Instead of treating a campaign launch as job done - treat a campaign launch as the start of the next phase, and that the value you generate really comes from how you adapt to the change, rather than your beautiful plans.

In the last analysis, luck comes only to the well prepared

This point might seem like a contradiction in terms. Here, it looks like von Moltke is telling us that without a great plan, you’re unlikely to experience the luck that you “need” to pull through on the day.

Instead, what von Moltke is really talking about is adaptability. Great preparation leads to in depth knowledge of all of the different levers you can pull, and all of the resources you have at your disposal (and their limitations). This makes it much, much easier to adapt to change (which we’ve already established will happen when your plan makes contact with the enemy).

While that first point might seem to make the argument against spending too much time planning, it really just makes the argument against treating your plan like a sacred cow that must be stuck to. It pushes it back on strategy for strategy’s sake - but it doesn’t excuse you from doing it altogether.

This means that as a marketer, your strategy needs to be focused on your key objectives, and you need to have a deep understanding of all of the different variables that can impact your campaigns.

Think of this like setting your main direction quickly, using your experience and education to understand the variables, and researching deeply any areas that you don’t understand. The experience part is hard to replace - you’ll need to do a lot of research to aggregate the insight of people who’ve gone before you.

You don’t need to know what changes you need to make when your campaign goes live - you just need to know the various things you’ll need to consider when you make these changes. Use the data that you’ve got at your fingertips and make sure you’re well aware of what it means.

The surest way of achieving your goal comes through single minded pursuit of simple actions

I love this one. Here, von Moltke is basically saying “don’t overcomplicate things, and get shit done”. How’s that for paraphrasing a quote from the 19th Century?

In marketing, as in war, it’s very tempting to view a solution to a problem as “too simple” and unnecessarily overcomplicate it. Often, all this achieves is more exertion for no extra benefit, and sometimes, it takes a simple idea that would have worked and ruins it.

That being said, the “single minded pursuit/get shit done” part of this comment is equally important. Even the best ideas are nothing if they’re not implemented, and often implementing a great idea requires a bit of single-mindedness.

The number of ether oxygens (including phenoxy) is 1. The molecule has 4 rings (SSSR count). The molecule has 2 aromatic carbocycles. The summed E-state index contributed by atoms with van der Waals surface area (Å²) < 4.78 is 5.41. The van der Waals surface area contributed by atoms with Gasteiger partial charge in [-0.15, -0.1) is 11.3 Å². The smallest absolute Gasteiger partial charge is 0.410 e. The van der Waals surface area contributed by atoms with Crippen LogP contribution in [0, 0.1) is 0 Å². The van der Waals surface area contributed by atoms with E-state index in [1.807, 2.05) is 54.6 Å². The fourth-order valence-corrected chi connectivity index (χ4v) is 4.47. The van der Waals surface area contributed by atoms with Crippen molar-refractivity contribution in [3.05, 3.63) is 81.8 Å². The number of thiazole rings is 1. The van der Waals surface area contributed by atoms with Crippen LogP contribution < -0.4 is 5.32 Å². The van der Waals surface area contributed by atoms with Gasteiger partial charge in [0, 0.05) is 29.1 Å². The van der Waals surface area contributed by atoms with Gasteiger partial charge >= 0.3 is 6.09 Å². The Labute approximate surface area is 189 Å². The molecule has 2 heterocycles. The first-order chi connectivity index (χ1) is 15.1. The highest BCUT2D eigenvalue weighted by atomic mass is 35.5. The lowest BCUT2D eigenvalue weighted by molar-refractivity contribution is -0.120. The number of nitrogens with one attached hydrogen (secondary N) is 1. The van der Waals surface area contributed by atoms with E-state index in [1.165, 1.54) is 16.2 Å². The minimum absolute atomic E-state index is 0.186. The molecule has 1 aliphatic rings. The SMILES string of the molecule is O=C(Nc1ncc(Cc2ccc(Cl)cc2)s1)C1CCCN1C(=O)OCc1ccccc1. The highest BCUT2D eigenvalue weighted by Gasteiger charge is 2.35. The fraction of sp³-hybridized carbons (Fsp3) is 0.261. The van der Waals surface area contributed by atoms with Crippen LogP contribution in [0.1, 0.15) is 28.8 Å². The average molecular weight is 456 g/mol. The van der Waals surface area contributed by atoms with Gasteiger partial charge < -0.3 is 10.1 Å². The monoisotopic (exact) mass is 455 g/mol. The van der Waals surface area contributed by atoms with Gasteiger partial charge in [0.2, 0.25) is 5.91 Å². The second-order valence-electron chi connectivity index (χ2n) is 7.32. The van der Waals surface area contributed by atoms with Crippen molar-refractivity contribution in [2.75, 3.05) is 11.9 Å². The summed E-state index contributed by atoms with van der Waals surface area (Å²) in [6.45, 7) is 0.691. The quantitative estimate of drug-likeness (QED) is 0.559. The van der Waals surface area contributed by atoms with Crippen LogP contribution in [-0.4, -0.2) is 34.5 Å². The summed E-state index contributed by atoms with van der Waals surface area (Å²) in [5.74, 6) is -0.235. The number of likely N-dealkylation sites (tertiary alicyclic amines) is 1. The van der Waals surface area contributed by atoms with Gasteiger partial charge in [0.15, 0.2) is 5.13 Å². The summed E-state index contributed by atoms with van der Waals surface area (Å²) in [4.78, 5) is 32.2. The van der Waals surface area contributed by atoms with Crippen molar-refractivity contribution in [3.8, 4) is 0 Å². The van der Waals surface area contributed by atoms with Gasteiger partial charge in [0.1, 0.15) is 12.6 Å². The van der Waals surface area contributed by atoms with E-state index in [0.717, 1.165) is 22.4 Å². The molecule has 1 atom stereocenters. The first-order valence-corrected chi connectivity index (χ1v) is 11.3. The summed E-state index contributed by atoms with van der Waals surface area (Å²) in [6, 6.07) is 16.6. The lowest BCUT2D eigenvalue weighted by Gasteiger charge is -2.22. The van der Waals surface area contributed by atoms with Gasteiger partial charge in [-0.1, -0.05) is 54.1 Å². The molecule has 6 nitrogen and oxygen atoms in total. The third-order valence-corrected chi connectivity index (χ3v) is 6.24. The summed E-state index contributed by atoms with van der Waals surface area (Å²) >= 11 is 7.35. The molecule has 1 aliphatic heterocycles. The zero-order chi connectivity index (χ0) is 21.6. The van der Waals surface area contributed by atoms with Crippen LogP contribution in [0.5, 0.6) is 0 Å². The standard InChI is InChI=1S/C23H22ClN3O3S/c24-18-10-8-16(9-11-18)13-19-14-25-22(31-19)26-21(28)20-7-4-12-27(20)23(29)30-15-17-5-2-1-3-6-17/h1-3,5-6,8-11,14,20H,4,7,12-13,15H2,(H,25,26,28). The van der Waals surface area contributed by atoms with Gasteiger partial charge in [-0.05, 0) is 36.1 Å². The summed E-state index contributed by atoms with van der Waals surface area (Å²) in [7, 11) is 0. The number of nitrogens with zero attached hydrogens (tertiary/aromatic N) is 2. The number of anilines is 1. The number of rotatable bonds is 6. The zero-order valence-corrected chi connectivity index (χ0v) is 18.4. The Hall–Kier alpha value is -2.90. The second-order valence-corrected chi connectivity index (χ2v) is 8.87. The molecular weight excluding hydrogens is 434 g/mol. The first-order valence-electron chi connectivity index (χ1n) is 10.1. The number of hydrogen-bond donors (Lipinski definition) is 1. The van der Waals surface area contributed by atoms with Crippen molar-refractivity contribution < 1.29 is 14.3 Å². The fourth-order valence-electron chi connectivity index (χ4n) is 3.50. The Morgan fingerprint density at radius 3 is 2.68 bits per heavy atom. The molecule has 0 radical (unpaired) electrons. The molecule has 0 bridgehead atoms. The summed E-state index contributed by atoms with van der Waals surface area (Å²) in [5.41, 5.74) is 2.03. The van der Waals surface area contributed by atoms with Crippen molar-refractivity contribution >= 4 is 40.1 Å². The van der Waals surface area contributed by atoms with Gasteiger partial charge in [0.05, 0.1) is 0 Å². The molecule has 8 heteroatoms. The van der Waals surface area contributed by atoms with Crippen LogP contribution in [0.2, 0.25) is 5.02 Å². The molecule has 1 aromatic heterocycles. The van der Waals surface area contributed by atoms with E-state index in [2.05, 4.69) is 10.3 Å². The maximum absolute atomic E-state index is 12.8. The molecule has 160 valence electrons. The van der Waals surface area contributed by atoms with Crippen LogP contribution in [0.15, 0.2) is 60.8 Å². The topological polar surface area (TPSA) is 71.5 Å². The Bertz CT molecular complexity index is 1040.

Stay focused on the simple things that you know have value and make sure they happen. Simple as that, really.

Strategy is a system of expedients

Wrapping up our von Moltke quote binge is another goodie. Expedients is a bit of an old fashioned word, but it basically means “means of achieving an end”.

This relates nicely to no plan survives contact with the enemy. If you’re expecting your best laid plans to fall apart as soon as they hit the market/front lines, how do you manage once this happens?

Von Moltke’s advice is simple. Instead of viewing your strategy as a linear and co-dependent plan, view it as a series of options within a broader frameworks. This way, you can pick the right option (means/expedient) to suit the situation, rather than being locked into what your original (and now ruined) plan calls for.

Executing this concept is much easier in theory than it is in practice. It requires the people leading the strategy to put their egos to the side and focus on the “next most valuable action” rather than worrying about the optics of not executing the original plan.

It’s a perfect approach for digital marketing. By having broad set of options you can lean on to execute based on the response to your initial work, you can go faster and deliver better results than ever before.

Tying it all together with agile marketing

All this von Moltke history chat is great, but how do you fit it all together into improving your marketing performance?

The answer - agile marketing. Agile marketing is our modern way to take the ethos of von Moltke’s tenets - fail fast, be prepared, keep it simple, get shit done and know your next most effective option - and apply them to marketing projects.

As we’re laser focused on delivering tangible results, we’re forced to get our egos out of the way and follow von Moltke’s principles, rather than staying committed to combat ineffective plans.

Posted on

November 21, 2018